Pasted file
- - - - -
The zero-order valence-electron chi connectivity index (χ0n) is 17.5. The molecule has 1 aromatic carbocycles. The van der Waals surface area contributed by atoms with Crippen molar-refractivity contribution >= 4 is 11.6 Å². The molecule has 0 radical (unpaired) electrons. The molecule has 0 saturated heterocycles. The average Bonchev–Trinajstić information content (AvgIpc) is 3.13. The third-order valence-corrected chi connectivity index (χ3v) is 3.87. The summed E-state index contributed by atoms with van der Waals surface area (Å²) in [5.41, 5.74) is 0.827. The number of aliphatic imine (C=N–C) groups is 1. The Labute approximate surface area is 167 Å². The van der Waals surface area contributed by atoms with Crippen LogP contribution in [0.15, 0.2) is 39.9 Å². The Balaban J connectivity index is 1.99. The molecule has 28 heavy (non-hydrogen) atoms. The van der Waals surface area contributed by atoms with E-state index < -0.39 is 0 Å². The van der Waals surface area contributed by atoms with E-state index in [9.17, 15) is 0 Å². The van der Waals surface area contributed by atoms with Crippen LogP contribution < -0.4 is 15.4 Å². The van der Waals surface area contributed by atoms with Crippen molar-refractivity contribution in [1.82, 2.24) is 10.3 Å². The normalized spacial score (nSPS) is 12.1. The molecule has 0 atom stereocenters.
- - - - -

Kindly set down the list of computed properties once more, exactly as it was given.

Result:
The zero-order valence-electron chi connectivity index (χ0n) is 17.5. The molecule has 1 aromatic carbocycles. The van der Waals surface area contributed by atoms with Crippen molar-refractivity contribution >= 4 is 11.6 Å². The molecule has 0 radical (unpaired) electrons. The molecule has 0 saturated heterocycles. The average Bonchev–Trinajstić information content (AvgIpc) is 3.13. The third-order valence-corrected chi connectivity index (χ3v) is 3.87. The summed E-state index contributed by atoms with van der Waals surface area (Å²) in [5.41, 5.74) is 0.827. The number of aliphatic imine (C=N–C) groups is 1. The Labute approximate surface area is 167 Å². The van der Waals surface area contributed by atoms with Crippen LogP contribution in [0.15, 0.2) is 39.9 Å². The Balaban J connectivity index is 1.99. The molecule has 28 heavy (non-hydrogen) atoms. The van der Waals surface area contributed by atoms with E-state index < -0.39 is 0 Å². The van der Waals surface area contributed by atoms with E-state index in [9.17, 15) is 0 Å². The van der Waals surface area contributed by atoms with Crippen LogP contribution < -0.4 is 15.4 Å². The van der Waals surface area contributed by atoms with Crippen molar-refractivity contribution in [1.82, 2.24) is 10.3 Å². The normalized spacial score (nSPS) is 12.1. The molecule has 0 atom stereocenters.